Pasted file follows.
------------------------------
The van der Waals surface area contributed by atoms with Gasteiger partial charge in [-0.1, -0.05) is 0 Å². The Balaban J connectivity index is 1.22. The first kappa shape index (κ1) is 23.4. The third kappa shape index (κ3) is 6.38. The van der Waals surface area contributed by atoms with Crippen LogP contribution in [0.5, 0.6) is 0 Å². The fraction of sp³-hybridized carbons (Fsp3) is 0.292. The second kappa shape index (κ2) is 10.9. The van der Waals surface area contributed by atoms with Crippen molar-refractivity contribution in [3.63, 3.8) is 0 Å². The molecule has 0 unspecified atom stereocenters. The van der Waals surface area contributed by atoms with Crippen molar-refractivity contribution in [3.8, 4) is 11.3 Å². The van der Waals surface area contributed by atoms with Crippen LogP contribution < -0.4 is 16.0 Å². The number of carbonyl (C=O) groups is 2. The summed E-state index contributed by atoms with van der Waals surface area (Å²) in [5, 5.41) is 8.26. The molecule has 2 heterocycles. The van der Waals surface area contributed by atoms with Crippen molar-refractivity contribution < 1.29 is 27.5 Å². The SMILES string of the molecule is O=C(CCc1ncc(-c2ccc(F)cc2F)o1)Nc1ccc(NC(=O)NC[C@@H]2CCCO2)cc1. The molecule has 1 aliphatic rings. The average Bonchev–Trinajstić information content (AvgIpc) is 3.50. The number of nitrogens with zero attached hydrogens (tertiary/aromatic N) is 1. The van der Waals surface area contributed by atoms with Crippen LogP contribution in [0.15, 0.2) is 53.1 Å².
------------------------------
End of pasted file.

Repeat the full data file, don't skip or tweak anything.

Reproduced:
The van der Waals surface area contributed by atoms with Gasteiger partial charge in [-0.1, -0.05) is 0 Å². The Balaban J connectivity index is 1.22. The first kappa shape index (κ1) is 23.4. The third kappa shape index (κ3) is 6.38. The van der Waals surface area contributed by atoms with Crippen LogP contribution in [0.5, 0.6) is 0 Å². The fraction of sp³-hybridized carbons (Fsp3) is 0.292. The second kappa shape index (κ2) is 10.9. The van der Waals surface area contributed by atoms with Crippen molar-refractivity contribution in [3.63, 3.8) is 0 Å². The molecule has 0 unspecified atom stereocenters. The van der Waals surface area contributed by atoms with Crippen molar-refractivity contribution in [3.8, 4) is 11.3 Å². The van der Waals surface area contributed by atoms with Crippen LogP contribution < -0.4 is 16.0 Å². The number of carbonyl (C=O) groups is 2. The summed E-state index contributed by atoms with van der Waals surface area (Å²) in [5, 5.41) is 8.26. The molecule has 2 heterocycles. The van der Waals surface area contributed by atoms with Crippen molar-refractivity contribution < 1.29 is 27.5 Å². The SMILES string of the molecule is O=C(CCc1ncc(-c2ccc(F)cc2F)o1)Nc1ccc(NC(=O)NC[C@@H]2CCCO2)cc1. The molecule has 1 aliphatic rings. The average Bonchev–Trinajstić information content (AvgIpc) is 3.50. The number of nitrogens with zero attached hydrogens (tertiary/aromatic N) is 1. The van der Waals surface area contributed by atoms with Crippen LogP contribution in [0.15, 0.2) is 53.1 Å².